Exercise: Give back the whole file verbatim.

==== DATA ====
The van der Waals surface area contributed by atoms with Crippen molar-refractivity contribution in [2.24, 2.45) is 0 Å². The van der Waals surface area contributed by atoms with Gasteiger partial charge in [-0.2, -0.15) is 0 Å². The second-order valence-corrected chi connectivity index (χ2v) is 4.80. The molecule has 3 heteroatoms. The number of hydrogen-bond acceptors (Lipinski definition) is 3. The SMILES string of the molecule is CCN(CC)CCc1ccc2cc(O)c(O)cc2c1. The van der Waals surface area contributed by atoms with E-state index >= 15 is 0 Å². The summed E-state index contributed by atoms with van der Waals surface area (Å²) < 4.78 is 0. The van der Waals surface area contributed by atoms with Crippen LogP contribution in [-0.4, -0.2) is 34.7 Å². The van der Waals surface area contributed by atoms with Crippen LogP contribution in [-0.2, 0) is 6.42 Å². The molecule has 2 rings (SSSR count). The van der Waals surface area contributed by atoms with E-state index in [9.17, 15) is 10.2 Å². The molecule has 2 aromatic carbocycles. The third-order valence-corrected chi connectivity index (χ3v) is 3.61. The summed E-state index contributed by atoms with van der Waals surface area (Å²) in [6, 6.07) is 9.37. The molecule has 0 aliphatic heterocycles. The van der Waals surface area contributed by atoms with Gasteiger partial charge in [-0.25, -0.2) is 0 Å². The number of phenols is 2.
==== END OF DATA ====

The van der Waals surface area contributed by atoms with Crippen molar-refractivity contribution in [2.24, 2.45) is 0 Å². The van der Waals surface area contributed by atoms with Gasteiger partial charge in [-0.2, -0.15) is 0 Å². The second-order valence-corrected chi connectivity index (χ2v) is 4.80. The molecule has 3 heteroatoms. The number of hydrogen-bond acceptors (Lipinski definition) is 3. The SMILES string of the molecule is CCN(CC)CCc1ccc2cc(O)c(O)cc2c1. The van der Waals surface area contributed by atoms with E-state index >= 15 is 0 Å². The summed E-state index contributed by atoms with van der Waals surface area (Å²) < 4.78 is 0. The van der Waals surface area contributed by atoms with Crippen LogP contribution in [-0.4, -0.2) is 34.7 Å². The van der Waals surface area contributed by atoms with Crippen LogP contribution in [-0.2, 0) is 6.42 Å². The molecule has 2 rings (SSSR count). The van der Waals surface area contributed by atoms with E-state index in [9.17, 15) is 10.2 Å². The molecule has 2 aromatic carbocycles. The third-order valence-corrected chi connectivity index (χ3v) is 3.61. The summed E-state index contributed by atoms with van der Waals surface area (Å²) in [6, 6.07) is 9.37. The molecule has 0 aliphatic heterocycles. The van der Waals surface area contributed by atoms with Gasteiger partial charge in [-0.25, -0.2) is 0 Å². The number of phenols is 2.